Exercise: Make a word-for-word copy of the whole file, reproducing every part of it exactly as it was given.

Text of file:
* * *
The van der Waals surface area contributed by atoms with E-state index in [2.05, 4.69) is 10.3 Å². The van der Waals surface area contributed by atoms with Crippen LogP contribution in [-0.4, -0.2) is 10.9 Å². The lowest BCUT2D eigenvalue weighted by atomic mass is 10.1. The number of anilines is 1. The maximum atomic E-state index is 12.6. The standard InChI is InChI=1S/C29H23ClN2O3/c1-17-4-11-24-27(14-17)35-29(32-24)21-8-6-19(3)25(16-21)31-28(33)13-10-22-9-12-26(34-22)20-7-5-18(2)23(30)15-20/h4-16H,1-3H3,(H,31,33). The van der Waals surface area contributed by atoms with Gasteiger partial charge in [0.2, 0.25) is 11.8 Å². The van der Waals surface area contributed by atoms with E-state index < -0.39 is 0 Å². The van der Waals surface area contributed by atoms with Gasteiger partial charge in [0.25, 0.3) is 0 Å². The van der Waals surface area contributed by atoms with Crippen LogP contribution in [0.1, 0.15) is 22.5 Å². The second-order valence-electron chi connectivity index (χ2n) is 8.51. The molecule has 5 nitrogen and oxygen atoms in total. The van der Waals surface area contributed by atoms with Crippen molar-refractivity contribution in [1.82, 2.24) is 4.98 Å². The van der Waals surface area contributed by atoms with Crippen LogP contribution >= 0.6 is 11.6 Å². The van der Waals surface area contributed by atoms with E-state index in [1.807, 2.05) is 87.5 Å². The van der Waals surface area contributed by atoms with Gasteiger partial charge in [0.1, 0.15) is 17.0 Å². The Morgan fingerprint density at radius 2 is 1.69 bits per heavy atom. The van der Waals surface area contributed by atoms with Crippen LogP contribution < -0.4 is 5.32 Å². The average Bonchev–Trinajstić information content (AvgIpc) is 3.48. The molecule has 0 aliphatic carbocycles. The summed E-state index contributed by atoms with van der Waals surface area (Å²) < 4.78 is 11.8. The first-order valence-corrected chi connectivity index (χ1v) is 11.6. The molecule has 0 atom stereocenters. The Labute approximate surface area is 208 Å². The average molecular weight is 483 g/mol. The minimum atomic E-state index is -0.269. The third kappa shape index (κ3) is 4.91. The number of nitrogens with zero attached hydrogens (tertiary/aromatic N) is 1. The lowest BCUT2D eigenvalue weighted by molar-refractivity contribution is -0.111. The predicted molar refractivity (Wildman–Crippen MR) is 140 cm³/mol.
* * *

The van der Waals surface area contributed by atoms with E-state index in [2.05, 4.69) is 10.3 Å². The van der Waals surface area contributed by atoms with Crippen LogP contribution in [-0.4, -0.2) is 10.9 Å². The lowest BCUT2D eigenvalue weighted by atomic mass is 10.1. The number of anilines is 1. The maximum atomic E-state index is 12.6. The standard InChI is InChI=1S/C29H23ClN2O3/c1-17-4-11-24-27(14-17)35-29(32-24)21-8-6-19(3)25(16-21)31-28(33)13-10-22-9-12-26(34-22)20-7-5-18(2)23(30)15-20/h4-16H,1-3H3,(H,31,33). The van der Waals surface area contributed by atoms with Gasteiger partial charge in [0.2, 0.25) is 11.8 Å². The van der Waals surface area contributed by atoms with E-state index < -0.39 is 0 Å². The van der Waals surface area contributed by atoms with Gasteiger partial charge in [0.25, 0.3) is 0 Å². The van der Waals surface area contributed by atoms with Crippen LogP contribution in [0.1, 0.15) is 22.5 Å². The second-order valence-electron chi connectivity index (χ2n) is 8.51. The molecule has 5 nitrogen and oxygen atoms in total. The van der Waals surface area contributed by atoms with Crippen molar-refractivity contribution in [1.82, 2.24) is 4.98 Å². The van der Waals surface area contributed by atoms with Crippen LogP contribution >= 0.6 is 11.6 Å². The van der Waals surface area contributed by atoms with E-state index in [1.807, 2.05) is 87.5 Å². The van der Waals surface area contributed by atoms with Gasteiger partial charge in [0.1, 0.15) is 17.0 Å². The Morgan fingerprint density at radius 2 is 1.69 bits per heavy atom. The van der Waals surface area contributed by atoms with Crippen LogP contribution < -0.4 is 5.32 Å². The average Bonchev–Trinajstić information content (AvgIpc) is 3.48. The molecule has 0 aliphatic carbocycles. The summed E-state index contributed by atoms with van der Waals surface area (Å²) < 4.78 is 11.8. The first-order valence-corrected chi connectivity index (χ1v) is 11.6. The molecule has 0 atom stereocenters. The Labute approximate surface area is 208 Å². The average molecular weight is 483 g/mol. The minimum atomic E-state index is -0.269. The third kappa shape index (κ3) is 4.91. The number of nitrogens with zero attached hydrogens (tertiary/aromatic N) is 1. The lowest BCUT2D eigenvalue weighted by molar-refractivity contribution is -0.111. The predicted molar refractivity (Wildman–Crippen MR) is 140 cm³/mol.